To the Editor:
Kudos to John Hazlehurst for his informative and nostalgic article on endangered historic buildings and neighborhoods of Colorado Springs ("Ghosts of Colorado Springs Past," Dec. 16).
-- Jack Hettinger
To the Editor:
As a current Colorado College student, I wished to bring up a few points in relation to your article on historic preservation in Colorado Springs, and specifically the sections concerning CC.
I feel deeply that historic buildings need to be preserved, and I hope that older architecture will continue to co-exist with more modern buildings in Colorado Springs. But I also can see a fundamental difficulty that our college faces when it comes to preservation. Yes, CC owns a number of historic buildings which are now used as student housing. I live in one -- Ticknor Hall -- which while never a private home, is certainly historic. I have also had the privilege of residing in Haskell House, on the corner of Uintah and Cascade.
Certainly it cannot be denied that using these houses as multiple-resident student dorms allows their condition to deteriorate. However, your article also makes clear how unacceptable it would be for Colorado College to tear down these houses in order to erect more modern student housing. Thus, a fundamental contradiction which is certainly what David Lord was addressing when he said, "We have to use them for what we have to use them for."
CC students like myself must live somewhere, and the two most practical choices both have less than salutary effects for historic preservation. I myself am pleased that CC chooses the less destructive method, which is to use these buildings as student housing.
Additionally, your discussion of the demolition work which proceeded the new wave of on-campus building seemed somewhat skewed. While this has certainly altered the character of the neighborhood, you concentrated on what CC had demolished or moved (and I believe more houses were moved than out and out destroyed). Max Kade house, Mullett House, Hamlin House and other buildings were left standing on their original sites despite being in the construction area, thus preserving these historic buildings.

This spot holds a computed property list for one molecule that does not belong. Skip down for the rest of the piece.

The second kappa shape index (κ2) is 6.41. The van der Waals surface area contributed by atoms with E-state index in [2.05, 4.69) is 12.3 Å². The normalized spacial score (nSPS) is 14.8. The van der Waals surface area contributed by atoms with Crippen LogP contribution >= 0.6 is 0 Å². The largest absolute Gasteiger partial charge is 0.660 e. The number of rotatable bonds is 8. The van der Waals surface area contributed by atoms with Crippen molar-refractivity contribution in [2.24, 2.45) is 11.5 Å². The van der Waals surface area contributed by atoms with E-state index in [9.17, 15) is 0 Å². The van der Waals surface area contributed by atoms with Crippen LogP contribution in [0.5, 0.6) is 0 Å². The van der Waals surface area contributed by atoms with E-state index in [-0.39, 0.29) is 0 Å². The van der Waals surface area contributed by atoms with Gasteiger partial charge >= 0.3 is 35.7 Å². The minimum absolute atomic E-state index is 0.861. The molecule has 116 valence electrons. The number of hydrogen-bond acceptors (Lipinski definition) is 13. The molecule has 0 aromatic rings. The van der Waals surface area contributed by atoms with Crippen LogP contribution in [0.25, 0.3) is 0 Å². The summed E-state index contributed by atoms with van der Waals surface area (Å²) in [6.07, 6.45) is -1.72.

While I agree that the Western Ridge project has had negative effects on the historic Northside neighborhood, it was not a total destruction. CC is, I feel, honestly trying to balance the needs of a growing liberal arts college and a historic neighborhood.
-- Darcie Hutchison
Colorado College (Class of '01)
We need the UN now
To the Editor:
The 20th century has been the most violent in human history. More people have died in wars and genocides than ever before. As the century draws to a close, many of us will be out celebrating a new millennium, making our resolutions and looking forward to a new start. We now live in an increasingly global world, and as technologies such as the Internet bring us closer and closer together, it is time for each of us to make a resolution in regard to our global community.
After World War II, the Allied powers created the United Nations to "save future generations from the scourge of war." At the time, the power of the UN was restricted for reasons related to the Cold War, which was beginning at that time. As a result, the UN has only been marginally effective in fulfilling its purpose.
A recent Harris poll (#67, Nov. 12) demonstrates that American citizens want the United States to play a leading role in preventing and responding to humanitarian crises through a cooperative international effort. Furthermore, another recent poll by the University of Maryland (www.pipa.org) found that 73 percent agreed (44 percent strongly) with the statement, "I regard myself as a citizen of the world as well as a citizen of the United States."